— By Radhaika Kapur
Ever since the mid-20th century misuse of eugenics theory, there has been great reticence regarding the use of biological data within the social sciences. However, biologically informed research is imperative to fully understand how the individual exists within their social group.
It is this viewpoint that Professor Rosemary Hopcroft, Specialty Chief Editor of the Evolutionary Sociology and Biosociology section of Frontiers in Sociology, is working to develop and defend in her research. We discussed this and more with her in this interview.
Your recent work has been on topics such as connecting evolutionary theories with educational outcomes as well as assessing how WEIRD Donald Trump is. What are you currently researching and what might it tell us about contemporary society?
I have a longstanding focus looking into evolutionary approaches to sociological questions and how evolutionary ideas can inform what we do as sociologists. Demographers (who are usually trained as sociologists) have long been interested in fertility rate, a topic which evolutionary theory of course has a lot to say about.
Beginning in 2006 I started looking at sex differences in fertility. These can in fact be very different, which is interesting. In the past, censuses and demographers have generally focused on female fertility rates. Female fertility is very easy to measure through number of babies born. Governments are principally concerned with population size change (indicative through babies born) and hence good data does not exist regarding male fertility.
In 2006 I located good data on US male fertility. Examining the differences, it was intriguing to see how fertility rate correlated with status, education and personal income. We have typically thought that high-status families have fewer children than lower status families — which is broadly true. But it is interesting if you look at male and female fertility separately. In the US at least, when you consider male personal income, this is positively associated with number of children, whereas for women higher income is negatively associated with number of children. In the US, education is negatively associated with number of children for both genders. It is a little bit different in Scandinavian countries where both education and income are positively associated with number of children for men only.
My current research is using newly released data from the US census — this is a huge sample. I plan to look at household and personal income and disentangle these effects on male and female fertility.
In essence, my work focuses on traditional sociological concerns, demographic concerns, but brings in ideas from evolution — particularly that male and females evolved to follow somewhat different reproductive strategies. Thus far that is precisely what I am finding.
In your Specialty Grand Challenge you mentioned 3 major challenges that Evolutionary Sociology as a field faces. Do these challenges remain as salient?
Yes — firstly, the moral implications of a biologically based social science are still a cause for concern for most sociologists. There is a knee jerk reaction against any sort of biology within sociology. The 20th century saw extremely terrible things, however this was a misuse of biology. Sociologists are still very concerned about asking questions in this realm. Saying that, there is increasing involvement in biosociology with a number of sociologists looking at genetic components of social behaviors.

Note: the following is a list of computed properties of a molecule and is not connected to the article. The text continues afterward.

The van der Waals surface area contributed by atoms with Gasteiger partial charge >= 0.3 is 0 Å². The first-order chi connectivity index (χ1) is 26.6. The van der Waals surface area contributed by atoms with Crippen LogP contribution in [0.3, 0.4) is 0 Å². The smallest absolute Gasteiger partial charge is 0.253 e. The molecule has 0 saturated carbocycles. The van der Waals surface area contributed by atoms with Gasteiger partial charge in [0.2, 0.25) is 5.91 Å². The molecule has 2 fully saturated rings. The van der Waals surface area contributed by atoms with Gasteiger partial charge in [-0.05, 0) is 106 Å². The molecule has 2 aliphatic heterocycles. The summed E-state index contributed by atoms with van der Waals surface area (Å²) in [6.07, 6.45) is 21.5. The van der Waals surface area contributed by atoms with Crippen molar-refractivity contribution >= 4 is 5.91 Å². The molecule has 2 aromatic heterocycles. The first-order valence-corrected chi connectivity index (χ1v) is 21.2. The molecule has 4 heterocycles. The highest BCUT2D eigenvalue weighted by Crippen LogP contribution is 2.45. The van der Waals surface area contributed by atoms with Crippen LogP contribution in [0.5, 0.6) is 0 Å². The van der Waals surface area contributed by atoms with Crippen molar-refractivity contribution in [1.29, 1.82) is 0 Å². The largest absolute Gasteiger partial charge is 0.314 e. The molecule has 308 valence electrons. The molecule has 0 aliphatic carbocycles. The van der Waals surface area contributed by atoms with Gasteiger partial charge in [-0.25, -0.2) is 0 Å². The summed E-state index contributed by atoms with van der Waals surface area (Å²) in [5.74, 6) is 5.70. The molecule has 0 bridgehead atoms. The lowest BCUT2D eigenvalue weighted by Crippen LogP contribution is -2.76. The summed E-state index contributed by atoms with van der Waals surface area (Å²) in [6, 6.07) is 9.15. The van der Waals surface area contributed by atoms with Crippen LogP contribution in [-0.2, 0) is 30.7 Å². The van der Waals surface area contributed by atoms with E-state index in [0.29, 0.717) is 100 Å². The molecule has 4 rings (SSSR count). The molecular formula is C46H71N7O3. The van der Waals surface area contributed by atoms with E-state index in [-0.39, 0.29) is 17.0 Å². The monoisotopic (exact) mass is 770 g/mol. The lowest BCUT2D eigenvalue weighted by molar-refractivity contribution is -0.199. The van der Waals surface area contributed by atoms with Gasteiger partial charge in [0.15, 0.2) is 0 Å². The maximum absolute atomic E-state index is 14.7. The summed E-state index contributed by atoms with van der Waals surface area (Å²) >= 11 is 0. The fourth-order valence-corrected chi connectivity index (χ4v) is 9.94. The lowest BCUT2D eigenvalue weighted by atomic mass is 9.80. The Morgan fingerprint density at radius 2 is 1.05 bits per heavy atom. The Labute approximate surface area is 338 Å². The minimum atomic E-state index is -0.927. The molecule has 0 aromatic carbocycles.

In saying we are biological creatures, this highlights the fact that we are all, on the whole, universally the same. This, in my mind, promotes human morality and is the basis of most moral codes.
Secondly, there continues to be confusion about levels of analysis. To say that individuals evolved doesn’t necessarily mean anything about groups and emergent processes at the group level. Some of the concern regarding the moral implications of incorporating biology is because some people do not appreciate all these differences. For instance, I think that many people consider the inclusion of evolutionary ideas as an endorsement of a crude, group selectionist idea — that some groups are better than others. This is the basis of social Darwinism and is incorrect.
Finally, addressing the meaning of “causality” in the social sciences is always tricky. We find correlations and not causality as such in the social sciences. This has to do with the fact that there are different levels of analysis. A lot of things have a determining role: your environment, your individual experiences and your genes. If you say that biology has a role, this does not detract from that fact that we have free will and are influenced by our environment. There is a dance between the environment and an individual’s biology that we need to appreciate.
Why do you think that Open Access publishing is crucial?
I think publishing research in a manner that is accessible to all is democratic, transparent and right. It means anyone anywhere can have access to the world’s best research — all they need is an internet connection.
Finally, what is your vision for your section in 2018?
By its very nature Evolutionary Sociology and Biosociology is an interdisciplinary field. It brings in theory and methods from the life sciences into sociology. Right now, there are researchers in other disciplines such as psychology and anthropology who are working on similar issues to those in my field. During the upcoming year I would like to encourage that by having the journal try to break down barriers between sociology and other disciplines. There should be a continuous cross-exchange of ideas.
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